Revelation of the Daleks Episode One

For once we don’t open with a lengthy TARDIS scene, which is actually a nice change and the TARDIS just arrives on a planet and the story begins. It actually takes quite a while for the Doctor to actually get involved in the story proper and, in this first episode, all the Doctor and Peri do is get to the place where they wanted to be, but the story happily trundles along without them.

The Daleks are present from the very beginning of the story but don’t really do a great deal in this episode except trundle about. Davros is also present despite seemingly being blown up in his previous appearance but now appears to be for some reason stuck in a cylindrical column which he spins around in.

He also seems to be known as the Great Healer and is also seemingly responsible for ridding worlds of poverty by providing them with a never ending supply of protein, which is very disconcerting as this is Davros we are talking about and it would seem highly unlikely that he would do anything so noble as this.

He also seems to be in control of a funeral parlour called Tranquil Repose which is also a bit of a strange thing for him to be up to, but when you realise what he is actually doing with the bodies of people whose loved ones had tranquil repose lots and lots of money to either keep in cryogenic suspension until a cure for their illness had been created or gave them a fitting send off depending on their situation then it become something that you would of expected him to do, and it is very dark indeed.

In fact the whole atmosphere of the story is rather dark and dismal and grim for early Saturday evening entertainment but is just simply excellent television. Yes the Doctor and Peri do absolutely bugger all apart from bicker with each other which have been a constant in their relationship. Indeed if the Doctor and Peri and Davros and the Daleks were not there, it could have been a totally different programme, and it still would have been riveting viewing.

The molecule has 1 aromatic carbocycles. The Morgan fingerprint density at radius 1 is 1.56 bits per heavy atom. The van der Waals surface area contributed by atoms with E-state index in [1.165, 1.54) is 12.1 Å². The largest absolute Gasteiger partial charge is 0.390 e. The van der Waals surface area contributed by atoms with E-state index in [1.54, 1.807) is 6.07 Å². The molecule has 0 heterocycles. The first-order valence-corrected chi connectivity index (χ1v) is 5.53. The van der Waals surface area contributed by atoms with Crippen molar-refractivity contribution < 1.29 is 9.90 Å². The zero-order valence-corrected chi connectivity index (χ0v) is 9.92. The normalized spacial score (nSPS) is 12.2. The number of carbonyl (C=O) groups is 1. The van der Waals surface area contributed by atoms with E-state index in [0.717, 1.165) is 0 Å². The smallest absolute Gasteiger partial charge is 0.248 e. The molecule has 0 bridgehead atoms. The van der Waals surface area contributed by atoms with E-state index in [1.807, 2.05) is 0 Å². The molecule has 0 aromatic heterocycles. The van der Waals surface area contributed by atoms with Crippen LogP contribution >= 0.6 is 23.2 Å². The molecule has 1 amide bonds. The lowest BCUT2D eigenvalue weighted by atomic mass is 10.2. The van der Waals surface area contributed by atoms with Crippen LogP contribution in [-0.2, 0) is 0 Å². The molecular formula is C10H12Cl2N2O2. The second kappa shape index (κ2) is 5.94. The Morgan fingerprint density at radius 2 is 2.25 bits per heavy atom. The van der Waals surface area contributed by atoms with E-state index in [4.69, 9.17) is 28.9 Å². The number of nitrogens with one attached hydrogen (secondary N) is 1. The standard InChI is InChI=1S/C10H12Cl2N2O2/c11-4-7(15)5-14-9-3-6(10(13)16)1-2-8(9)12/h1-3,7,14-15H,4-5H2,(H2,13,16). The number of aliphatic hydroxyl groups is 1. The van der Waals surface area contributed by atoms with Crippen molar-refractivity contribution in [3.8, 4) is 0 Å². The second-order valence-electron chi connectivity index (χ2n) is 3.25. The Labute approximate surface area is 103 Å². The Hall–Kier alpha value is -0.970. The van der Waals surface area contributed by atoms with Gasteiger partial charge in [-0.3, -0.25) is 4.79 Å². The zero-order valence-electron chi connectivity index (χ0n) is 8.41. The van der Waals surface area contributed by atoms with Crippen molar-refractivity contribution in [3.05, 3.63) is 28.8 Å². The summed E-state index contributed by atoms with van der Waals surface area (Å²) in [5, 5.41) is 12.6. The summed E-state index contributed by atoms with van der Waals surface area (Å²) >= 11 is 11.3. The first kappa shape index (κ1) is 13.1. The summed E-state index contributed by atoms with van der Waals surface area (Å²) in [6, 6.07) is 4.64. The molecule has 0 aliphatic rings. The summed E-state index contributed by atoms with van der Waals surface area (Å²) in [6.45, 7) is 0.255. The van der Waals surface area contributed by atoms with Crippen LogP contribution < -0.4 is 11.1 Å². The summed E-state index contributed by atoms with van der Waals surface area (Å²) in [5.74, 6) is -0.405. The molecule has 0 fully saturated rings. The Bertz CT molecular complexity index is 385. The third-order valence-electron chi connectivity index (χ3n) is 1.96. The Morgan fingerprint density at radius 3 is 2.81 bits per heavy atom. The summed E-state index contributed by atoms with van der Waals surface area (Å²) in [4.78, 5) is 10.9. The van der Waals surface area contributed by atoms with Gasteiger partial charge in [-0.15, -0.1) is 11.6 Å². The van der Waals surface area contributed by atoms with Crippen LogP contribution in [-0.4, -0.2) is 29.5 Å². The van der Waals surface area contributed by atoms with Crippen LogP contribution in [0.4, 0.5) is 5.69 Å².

This is the best directed episode of Doctor Who since Attack of the Cybermen part 2 and, as a result, the episode was always interesting to watch and the episode was chock full of excellent performances from Clive Swift as the vain, obtuse, Jobel; Jenny Tomasin as the meek and loving Tasambeker; William Gaunt as the grand knight Orcini. Even Alexei Sayle was quite good in this episode and he didn’t seem out of his place at all and wasn’t just stunt casting on the part of the producer.

I also loved the music in this episode from the great Roger Limb, which really set the scene along with the sublime direction of Graeme Harper. The writing in this episode was also amongst the best writing in the series of that year and you can tell that Eric Saward really enjoyed writing it as his enthusiasm for the script and the characters shone through.

It almost seems unnecessary to feature the Doctor as he does so very little and perhaps that is how Saward was feeling at the time, but if that was the case, we got a bleeding good story out if it, despite the Doctor being a secondary character in his own show.

Out of all of the sixth Doctor stories this is the only one the presence of the Doctor doesn’t actually improve the story and wouldn’t lose anything if he wasn’t there!